On Thursday, the Washington Redskins filled their head coaching vacancy less than two weeks after making it available, hiring Cincinnati Bengals offensive coordinator Jay Gruden to replace Mike Shanahan as the 29th head coach in franchise history and eighth since Dan Snyder purchased the team in 1999.
The 46-year-old first-time NFL head coach -- he led teams in the Arena League and UFL -- has his work cut out for him; he inherits a 3-13 team that crumbled under the weight of expectations one year removed from a division title and infighting that played out through anonymously sourced reports in the media.
But Gruden is eager to restore a proud organization (stop me if you have heard that once or five times before lately) to where it once stood. Here is what we learned about Gruden during his introductory press conference on Thursday in Ashburn:
Gruden would not commit to retaining defensive coordinator Jim Haslett, secondary coach Raheem Morris or tight ends coach Sean McVay, all of whom survived the cleaning out of Shanahan's regime. Reports indicated that McVay could be promoted to offensive coordinator, while Haslett and Morris could continue to play a role in shaping the team's defense.
“I’m gonna wait and see,” Gruden said. “I’m gonna interview a lot of coaches. Like I said, I’m gonna look at each coach that has been retained by Bruce [Allen, the team's general manager] here and interview everybody. I know there’s a lot of coaches here that can coach and there’s a lot of good football people that are here that can coach."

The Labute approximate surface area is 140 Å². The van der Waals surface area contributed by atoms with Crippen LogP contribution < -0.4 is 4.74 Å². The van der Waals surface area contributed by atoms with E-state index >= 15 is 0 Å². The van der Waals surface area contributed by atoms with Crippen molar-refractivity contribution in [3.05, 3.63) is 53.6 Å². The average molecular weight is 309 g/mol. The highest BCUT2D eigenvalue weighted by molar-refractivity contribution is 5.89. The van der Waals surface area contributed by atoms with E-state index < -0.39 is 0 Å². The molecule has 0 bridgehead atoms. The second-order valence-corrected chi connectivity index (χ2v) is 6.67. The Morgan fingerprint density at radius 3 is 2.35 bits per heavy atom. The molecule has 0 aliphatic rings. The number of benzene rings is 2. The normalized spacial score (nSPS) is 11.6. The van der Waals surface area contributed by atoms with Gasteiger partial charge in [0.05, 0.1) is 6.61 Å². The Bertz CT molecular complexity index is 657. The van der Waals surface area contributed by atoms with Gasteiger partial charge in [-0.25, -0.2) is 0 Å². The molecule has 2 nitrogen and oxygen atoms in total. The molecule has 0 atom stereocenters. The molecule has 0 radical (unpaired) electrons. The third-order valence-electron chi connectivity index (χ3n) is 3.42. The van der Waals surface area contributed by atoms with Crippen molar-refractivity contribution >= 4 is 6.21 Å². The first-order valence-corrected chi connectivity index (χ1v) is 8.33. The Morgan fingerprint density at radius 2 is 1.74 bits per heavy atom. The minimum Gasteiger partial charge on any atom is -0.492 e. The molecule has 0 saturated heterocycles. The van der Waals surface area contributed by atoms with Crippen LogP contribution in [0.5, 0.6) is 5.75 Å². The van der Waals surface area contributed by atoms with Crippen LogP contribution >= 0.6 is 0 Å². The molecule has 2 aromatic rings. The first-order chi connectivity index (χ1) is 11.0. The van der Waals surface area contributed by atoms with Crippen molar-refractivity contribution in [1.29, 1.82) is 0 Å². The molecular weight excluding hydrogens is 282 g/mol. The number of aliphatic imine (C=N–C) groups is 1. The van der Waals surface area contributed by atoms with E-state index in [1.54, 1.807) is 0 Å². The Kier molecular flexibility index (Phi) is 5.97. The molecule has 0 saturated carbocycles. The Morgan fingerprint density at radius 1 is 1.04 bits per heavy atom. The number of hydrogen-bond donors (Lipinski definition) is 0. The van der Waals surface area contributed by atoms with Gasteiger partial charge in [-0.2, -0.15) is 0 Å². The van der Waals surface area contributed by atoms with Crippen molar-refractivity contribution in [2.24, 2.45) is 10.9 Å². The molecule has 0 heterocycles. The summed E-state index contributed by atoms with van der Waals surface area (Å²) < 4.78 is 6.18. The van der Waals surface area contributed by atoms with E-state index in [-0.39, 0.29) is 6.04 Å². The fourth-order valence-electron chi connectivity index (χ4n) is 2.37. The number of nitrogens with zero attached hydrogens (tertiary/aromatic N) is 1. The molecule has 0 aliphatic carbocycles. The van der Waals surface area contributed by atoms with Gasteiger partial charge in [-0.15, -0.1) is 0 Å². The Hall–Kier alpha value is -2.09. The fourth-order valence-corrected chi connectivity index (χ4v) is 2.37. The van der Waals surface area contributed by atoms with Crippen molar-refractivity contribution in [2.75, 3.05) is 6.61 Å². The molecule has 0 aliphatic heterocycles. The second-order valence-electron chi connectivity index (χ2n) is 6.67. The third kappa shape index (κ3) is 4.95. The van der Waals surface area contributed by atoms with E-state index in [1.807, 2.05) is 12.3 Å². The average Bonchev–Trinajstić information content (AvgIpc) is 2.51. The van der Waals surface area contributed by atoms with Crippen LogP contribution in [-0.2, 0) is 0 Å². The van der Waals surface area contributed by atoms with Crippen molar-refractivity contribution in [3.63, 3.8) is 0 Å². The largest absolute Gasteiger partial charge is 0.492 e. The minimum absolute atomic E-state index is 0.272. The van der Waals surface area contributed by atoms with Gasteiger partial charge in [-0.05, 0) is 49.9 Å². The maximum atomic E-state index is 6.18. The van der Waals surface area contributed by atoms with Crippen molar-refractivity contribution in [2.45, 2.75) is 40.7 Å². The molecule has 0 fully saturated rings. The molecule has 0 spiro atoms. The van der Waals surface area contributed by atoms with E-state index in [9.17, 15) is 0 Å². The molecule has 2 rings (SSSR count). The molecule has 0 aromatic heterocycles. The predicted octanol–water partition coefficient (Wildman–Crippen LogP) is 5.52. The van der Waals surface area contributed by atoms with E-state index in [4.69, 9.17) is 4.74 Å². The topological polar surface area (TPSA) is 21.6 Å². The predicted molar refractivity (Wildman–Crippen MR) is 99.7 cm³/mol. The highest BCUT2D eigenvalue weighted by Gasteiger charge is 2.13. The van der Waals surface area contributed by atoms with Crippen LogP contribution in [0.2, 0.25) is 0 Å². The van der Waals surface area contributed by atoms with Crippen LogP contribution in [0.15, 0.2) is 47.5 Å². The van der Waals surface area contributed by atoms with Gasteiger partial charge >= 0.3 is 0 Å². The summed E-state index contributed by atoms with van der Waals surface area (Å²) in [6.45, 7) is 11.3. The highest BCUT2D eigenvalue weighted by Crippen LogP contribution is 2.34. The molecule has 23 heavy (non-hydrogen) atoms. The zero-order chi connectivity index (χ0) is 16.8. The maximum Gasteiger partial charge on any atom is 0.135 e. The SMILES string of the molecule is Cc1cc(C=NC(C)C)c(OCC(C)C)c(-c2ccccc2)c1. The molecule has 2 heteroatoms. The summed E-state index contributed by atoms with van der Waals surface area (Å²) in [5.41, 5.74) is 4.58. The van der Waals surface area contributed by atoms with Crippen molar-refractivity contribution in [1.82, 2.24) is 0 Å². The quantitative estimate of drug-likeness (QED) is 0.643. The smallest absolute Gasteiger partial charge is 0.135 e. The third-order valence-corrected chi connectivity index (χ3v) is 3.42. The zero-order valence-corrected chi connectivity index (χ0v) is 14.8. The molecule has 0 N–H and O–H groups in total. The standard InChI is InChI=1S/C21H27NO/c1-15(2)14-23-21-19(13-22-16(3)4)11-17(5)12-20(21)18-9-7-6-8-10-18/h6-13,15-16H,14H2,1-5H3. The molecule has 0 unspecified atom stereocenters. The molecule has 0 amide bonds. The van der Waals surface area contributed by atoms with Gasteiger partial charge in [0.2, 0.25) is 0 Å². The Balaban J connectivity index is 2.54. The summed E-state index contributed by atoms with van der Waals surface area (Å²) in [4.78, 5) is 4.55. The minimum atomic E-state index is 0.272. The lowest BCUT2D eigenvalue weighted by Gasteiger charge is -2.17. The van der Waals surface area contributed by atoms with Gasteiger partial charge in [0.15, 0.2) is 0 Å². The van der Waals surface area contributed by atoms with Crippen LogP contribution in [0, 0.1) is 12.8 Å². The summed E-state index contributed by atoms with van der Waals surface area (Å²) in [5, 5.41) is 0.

Of course, as a former offensive coordinator, Gruden will call Washington's plays. As for the defense, he believes the Redskins are built for a 3-4 defense and that he does not enjoy planning against a 3-4 defense, but has not decided if that formation will remain.
Here is what he had to say about his new quarterback though.
“I see a ton of talent,” he said. “I see a guy that can run. I see a guy that can maneuver in the pocket. I see accuracy. I see long-ball accuracy. I see toughness. I see a guy that wants to win. I see a strong leader. I see every trait that a quarterback has to have to be successful. I see Robert having all of those. Why wouldn’t you want to coach a guy like that?”
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